John Lombe managed the Silk Mill. His will is dated May 20th 1720 and like many of his ancestors died at an early age on November 20th 1722. He was buried on November 22nd at All Saints, Derby, leaving the bulk of his estate to his half brother and partner Thomas. Having expended a considerable sum on the building of the Mill only seven years previously his death must have caused great anxiety to Thomas, not only for financial reasons but over who would manage this concern. Also on John’s death Uncle William Lombe declined any further financial involvement in the business.
From a wonderfully descriptive letter written by Henry Lombe of Norwich (brother of Thomas and half brother of John) dated Derby January 4th 1723 to his brother-in-law Benjamine Willis, (Norfolk RO MC 257/59/20) we learn that Thomas Lombe was in Derby until December 24th 1722 and from December 7th had been instructing Henry “with every part of the business”. This proved to be only a short term solution as to who would be manager because Henry Lombe shot himself and was buried on June 19th 1723 at the church of St. Michaels Derby.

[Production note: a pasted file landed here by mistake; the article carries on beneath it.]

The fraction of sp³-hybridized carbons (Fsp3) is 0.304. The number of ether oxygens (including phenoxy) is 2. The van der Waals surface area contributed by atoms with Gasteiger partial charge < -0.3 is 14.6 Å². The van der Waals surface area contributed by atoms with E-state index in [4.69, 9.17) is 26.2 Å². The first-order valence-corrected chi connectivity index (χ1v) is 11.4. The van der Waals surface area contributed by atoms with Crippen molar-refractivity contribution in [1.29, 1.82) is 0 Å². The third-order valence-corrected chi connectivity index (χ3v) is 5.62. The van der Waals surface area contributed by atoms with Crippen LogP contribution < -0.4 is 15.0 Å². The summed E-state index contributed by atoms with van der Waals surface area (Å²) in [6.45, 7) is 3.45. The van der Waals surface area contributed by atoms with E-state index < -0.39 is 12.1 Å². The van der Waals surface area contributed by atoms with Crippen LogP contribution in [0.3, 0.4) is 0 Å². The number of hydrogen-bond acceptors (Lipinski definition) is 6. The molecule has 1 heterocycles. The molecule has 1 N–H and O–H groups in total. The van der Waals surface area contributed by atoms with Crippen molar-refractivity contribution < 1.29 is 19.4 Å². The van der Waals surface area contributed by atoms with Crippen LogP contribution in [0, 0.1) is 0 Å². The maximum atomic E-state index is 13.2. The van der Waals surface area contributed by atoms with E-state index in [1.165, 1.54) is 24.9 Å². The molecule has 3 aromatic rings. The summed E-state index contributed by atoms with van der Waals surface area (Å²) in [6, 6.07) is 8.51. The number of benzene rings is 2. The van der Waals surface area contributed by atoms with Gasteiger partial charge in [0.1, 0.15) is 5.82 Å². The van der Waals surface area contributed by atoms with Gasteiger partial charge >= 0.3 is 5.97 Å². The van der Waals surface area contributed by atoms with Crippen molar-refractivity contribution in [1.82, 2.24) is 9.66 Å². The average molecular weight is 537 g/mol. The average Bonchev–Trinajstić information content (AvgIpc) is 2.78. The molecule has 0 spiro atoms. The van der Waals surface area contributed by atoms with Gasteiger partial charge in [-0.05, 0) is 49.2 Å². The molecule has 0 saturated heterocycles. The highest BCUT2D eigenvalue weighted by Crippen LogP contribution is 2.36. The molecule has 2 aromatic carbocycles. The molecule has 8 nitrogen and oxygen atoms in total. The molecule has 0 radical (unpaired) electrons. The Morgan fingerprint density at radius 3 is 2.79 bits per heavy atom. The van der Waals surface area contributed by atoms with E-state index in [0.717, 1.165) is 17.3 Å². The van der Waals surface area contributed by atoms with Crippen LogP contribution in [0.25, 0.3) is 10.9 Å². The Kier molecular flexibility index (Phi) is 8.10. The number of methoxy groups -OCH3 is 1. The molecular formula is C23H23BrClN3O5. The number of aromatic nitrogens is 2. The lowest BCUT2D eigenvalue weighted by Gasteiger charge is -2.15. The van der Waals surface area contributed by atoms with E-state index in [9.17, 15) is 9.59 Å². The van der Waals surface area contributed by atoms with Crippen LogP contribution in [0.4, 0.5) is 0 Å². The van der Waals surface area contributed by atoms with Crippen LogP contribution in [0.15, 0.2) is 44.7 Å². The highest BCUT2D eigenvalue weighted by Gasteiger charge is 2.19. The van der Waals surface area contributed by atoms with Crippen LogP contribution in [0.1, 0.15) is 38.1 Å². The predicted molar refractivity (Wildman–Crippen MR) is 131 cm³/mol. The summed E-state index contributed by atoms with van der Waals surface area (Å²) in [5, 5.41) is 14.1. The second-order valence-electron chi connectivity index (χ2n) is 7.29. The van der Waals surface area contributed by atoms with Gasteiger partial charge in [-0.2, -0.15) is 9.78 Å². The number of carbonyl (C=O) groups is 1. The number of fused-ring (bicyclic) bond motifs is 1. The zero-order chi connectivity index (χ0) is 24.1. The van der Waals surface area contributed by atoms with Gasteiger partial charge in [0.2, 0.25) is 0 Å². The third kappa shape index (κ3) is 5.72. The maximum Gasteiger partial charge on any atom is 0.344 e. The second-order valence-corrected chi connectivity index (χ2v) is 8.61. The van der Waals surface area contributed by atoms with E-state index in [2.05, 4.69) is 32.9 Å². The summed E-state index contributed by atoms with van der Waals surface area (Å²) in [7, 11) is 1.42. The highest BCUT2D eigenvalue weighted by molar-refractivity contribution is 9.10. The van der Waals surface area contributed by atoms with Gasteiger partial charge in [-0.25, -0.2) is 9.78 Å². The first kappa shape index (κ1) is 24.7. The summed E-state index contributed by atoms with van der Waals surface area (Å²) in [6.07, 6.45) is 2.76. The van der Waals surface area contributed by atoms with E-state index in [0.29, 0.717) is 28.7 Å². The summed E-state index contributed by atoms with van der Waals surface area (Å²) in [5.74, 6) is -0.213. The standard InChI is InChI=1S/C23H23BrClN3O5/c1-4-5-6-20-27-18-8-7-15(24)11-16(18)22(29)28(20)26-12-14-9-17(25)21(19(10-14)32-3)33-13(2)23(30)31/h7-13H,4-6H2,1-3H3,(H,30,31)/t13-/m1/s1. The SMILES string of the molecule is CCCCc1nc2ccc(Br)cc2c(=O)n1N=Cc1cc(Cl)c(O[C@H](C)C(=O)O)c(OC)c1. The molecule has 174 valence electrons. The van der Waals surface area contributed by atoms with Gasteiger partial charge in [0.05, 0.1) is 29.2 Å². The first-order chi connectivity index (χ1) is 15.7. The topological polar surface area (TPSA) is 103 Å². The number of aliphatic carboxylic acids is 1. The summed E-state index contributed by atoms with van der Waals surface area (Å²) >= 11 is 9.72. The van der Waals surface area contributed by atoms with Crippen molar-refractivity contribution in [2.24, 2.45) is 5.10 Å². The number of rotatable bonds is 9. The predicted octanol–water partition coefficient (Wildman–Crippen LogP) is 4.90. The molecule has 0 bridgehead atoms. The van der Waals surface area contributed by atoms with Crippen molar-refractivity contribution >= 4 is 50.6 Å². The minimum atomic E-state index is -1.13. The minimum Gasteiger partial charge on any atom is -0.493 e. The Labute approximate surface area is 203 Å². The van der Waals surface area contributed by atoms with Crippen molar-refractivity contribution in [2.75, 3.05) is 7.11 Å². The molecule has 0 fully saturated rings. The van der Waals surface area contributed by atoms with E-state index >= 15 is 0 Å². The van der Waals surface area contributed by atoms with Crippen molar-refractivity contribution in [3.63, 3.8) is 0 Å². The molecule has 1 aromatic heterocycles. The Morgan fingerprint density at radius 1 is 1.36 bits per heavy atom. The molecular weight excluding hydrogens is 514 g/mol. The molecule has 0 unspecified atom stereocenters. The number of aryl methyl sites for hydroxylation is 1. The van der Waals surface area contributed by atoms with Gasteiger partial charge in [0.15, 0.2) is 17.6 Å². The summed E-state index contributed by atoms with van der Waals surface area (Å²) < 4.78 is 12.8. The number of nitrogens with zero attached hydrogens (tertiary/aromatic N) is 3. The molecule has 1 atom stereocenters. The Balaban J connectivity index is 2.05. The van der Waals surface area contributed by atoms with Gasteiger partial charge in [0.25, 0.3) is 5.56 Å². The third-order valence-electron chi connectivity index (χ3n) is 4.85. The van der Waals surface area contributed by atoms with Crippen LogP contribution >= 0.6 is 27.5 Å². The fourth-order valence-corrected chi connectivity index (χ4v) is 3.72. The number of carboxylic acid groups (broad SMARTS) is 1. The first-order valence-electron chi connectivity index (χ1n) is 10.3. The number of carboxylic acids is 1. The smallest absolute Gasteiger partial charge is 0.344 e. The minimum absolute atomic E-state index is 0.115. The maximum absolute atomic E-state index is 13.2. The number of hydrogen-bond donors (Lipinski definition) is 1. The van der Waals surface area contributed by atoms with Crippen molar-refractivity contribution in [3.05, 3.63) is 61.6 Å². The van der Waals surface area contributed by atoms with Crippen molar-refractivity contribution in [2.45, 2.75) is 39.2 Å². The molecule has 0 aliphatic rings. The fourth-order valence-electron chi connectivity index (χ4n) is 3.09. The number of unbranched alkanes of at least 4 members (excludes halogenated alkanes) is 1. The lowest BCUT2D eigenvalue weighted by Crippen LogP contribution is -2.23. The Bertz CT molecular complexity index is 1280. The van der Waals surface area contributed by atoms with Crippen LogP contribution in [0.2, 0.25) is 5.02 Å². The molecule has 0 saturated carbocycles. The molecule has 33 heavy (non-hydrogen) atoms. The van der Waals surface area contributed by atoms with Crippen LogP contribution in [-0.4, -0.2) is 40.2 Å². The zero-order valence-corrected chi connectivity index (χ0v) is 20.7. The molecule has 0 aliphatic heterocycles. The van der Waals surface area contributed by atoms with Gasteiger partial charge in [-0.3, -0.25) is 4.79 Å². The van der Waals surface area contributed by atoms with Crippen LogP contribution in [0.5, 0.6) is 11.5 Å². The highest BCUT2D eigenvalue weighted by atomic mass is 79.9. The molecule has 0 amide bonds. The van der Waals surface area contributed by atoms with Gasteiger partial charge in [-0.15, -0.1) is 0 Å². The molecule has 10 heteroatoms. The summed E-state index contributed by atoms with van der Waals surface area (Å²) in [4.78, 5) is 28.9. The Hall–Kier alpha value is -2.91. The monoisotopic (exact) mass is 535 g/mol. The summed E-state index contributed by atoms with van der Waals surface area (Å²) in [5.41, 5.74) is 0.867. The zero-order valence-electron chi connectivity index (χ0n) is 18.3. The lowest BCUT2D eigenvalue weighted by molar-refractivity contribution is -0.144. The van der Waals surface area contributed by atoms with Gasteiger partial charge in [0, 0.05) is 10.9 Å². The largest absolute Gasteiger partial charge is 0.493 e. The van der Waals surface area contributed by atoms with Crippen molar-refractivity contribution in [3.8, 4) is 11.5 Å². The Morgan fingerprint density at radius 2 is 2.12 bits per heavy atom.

The House of Commons adopted a resolution on February 14th 1732 for extension of the patent. On March 9th 1732 four petitions were presented from Manchester, Macclesfield, Leek and Stockport against such an extension. On March 10th 1732 the Mayor, Aldermen etc of Derby stated that “Sir Thomas Lombe’s invention was detrimental to the woollen manufacturers and borough in general. Although the engine employed great numbers, the erection thereof had materially increased the Poor Rates; extension of the patent would only continue the grievance”. The second reading was on March 14th 1732, then it was sent to Committee. His Majesty commanded him (Chancellor of Exchequer) to recommend to them to make recompense to Sir Thomas. The House in Obedience to the King’s message made a grant of £14,000 on March 20th 1732, one of the conditions being that models of his machinery were to be put on display in a public institution.
Sir Thomas Lombe died on January 3rd 1739 leaving an estimated fortune of £120,000 in equal parts to his wife and two daughters. William Hutton, writing later in the 18th century suggests that Lombe forgot to inform that he had already accumulated more than £80,000. By this statement Hutton assumes that the £120,000 fortune had been made solely from the silk business, failing to understand or investigate the Lombes and their background.
Text written by and copyright Stephanie Hitchcock